Merck continues to maintain that the deleterious effects of Vioxx do not begin immediately. On its website, while it acknowledges that there were errors in the statistical analysis of the APPROVe data, it contends that this recalculated analysis shows no change in cardiovascular risk. (11) It further contends that accusations of deleted data in VIGOR are unfounded. This data was excluded since it was obtained after a predetermined cutoff date for reporting cardiovascular events, and in any event, inclusion of this data would not have affected the author’s conclusions. (12)
So where does this leave Merck and injured plaintiffs? It is difficult to say at present, but there is every indication that these lawsuits are not going away. Plaintiffs have every incentive to continue to sue, since our system of contingency fees allows them to do so without substantial cost. Merck has every incentive to fight these suits, as settlement may only encourage a feeding frenzy of claims, even dubious ones. In the end, the only guaranteed winners are the attorneys on both sides. The battle continues…
1-Bombardier C, Laine L, Reicin A, et al. Comparison of upper gastrointestinal toxicity of rofecoxib and naproxen in patients with rheumatoid arthritis. N Engl J Med 2000; 343:1520-8. http://sfx.med.nyu.edu/sfxlcl3?genre=article&id=pmid:11087881&_char_set=utf8
2-See http://www.fda.gov/cder/warn/2001/9456.pdf for a copy of the letter.
3-See www.fda.gov/OHRMS/DOCKETS/AC/05/briefing/2005-4090B1_04_E-FDA-TAB-C.htm – 34k for a copy of the label, and timeline for FDA action.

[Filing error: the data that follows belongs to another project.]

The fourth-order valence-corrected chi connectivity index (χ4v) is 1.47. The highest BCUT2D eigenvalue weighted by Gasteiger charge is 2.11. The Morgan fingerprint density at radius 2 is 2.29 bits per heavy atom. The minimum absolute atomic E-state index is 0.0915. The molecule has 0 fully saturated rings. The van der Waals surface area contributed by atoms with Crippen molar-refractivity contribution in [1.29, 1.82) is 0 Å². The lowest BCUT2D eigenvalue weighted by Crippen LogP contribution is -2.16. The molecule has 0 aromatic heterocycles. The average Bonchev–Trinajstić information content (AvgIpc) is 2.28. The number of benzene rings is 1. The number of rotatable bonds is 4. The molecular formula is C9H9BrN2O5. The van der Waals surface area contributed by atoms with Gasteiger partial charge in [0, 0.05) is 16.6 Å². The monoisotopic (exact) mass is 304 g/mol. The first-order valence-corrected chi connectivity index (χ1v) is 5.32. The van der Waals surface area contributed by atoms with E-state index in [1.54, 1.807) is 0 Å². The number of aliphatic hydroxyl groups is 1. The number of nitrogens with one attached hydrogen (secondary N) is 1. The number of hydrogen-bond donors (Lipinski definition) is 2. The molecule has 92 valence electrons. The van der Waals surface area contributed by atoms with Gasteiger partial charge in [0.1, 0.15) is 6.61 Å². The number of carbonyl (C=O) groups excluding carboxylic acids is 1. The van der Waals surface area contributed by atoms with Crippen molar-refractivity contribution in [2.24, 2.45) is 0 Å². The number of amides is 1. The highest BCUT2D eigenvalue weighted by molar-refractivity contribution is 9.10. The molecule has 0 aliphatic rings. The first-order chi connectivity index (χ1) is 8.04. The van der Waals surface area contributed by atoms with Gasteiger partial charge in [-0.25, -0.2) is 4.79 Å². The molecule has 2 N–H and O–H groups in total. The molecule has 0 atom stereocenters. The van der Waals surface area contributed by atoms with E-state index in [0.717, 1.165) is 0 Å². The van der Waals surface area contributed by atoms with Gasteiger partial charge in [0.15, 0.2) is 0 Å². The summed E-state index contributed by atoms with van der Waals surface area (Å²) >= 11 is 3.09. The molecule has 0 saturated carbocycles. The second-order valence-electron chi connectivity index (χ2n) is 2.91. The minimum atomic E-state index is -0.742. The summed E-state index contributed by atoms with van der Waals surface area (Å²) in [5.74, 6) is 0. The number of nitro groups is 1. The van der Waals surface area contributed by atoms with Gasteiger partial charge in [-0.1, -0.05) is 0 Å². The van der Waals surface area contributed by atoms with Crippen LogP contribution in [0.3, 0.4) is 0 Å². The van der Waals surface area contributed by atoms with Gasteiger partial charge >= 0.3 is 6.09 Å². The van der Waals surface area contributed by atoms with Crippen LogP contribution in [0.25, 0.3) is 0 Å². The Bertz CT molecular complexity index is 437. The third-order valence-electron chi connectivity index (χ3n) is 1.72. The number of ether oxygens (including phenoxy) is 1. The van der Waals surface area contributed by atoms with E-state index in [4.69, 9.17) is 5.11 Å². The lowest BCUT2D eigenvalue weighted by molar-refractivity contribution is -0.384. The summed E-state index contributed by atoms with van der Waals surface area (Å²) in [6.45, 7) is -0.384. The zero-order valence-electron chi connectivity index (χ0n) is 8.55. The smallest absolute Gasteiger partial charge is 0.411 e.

4-Bresalier et al., Cardiovascular Events Associated with Rofecoxib in a Colorectal Adenoma Chemoprevention Trial. N Engl J Med 2005 352(11):1092-1102. http://sfx.med.nyu.edu/sfxlcl3?genre=article&id=pmid:15713943&_char_set=utf8
6-For an excellent running commentary on the first Vioxx trial, see http://www.firstvioxxtrial.blogspot.com/
8-Lagakos S., Statistics and Medicine: Time-to-Event Analyses for Long-Term Treatments – The APPROVe Trial. N Eng J Med 2006; 355 (2):113-117 http://sfx.med.nyu.edu/sfxlcl3?genre=article&id=pmid:16801354&_char_set=utf8
9-Curfman G, et al. Expression of Concern: Bombardier et al., “Comparison of Upper Gastrointestinal Toxicity of Rofecoxib and Naproxen in Patients with Rheumatoid Arthritis,” N Engl J Med 2000;343:1520-8. http://sfx.med.nyu.edu/sfxlcl3?genre=article&id=pmid:16339408 &_char_set=utf8
12-Bombardier C, et al. Response to Expression of Concern Regarding VIGOR Study. N Engl J Med 2006; Vol 354:1196-1199. http://sfx.med.nyu.edu/sfxlcl3?genre=article&id=pmid:16544387&_char_set=utf8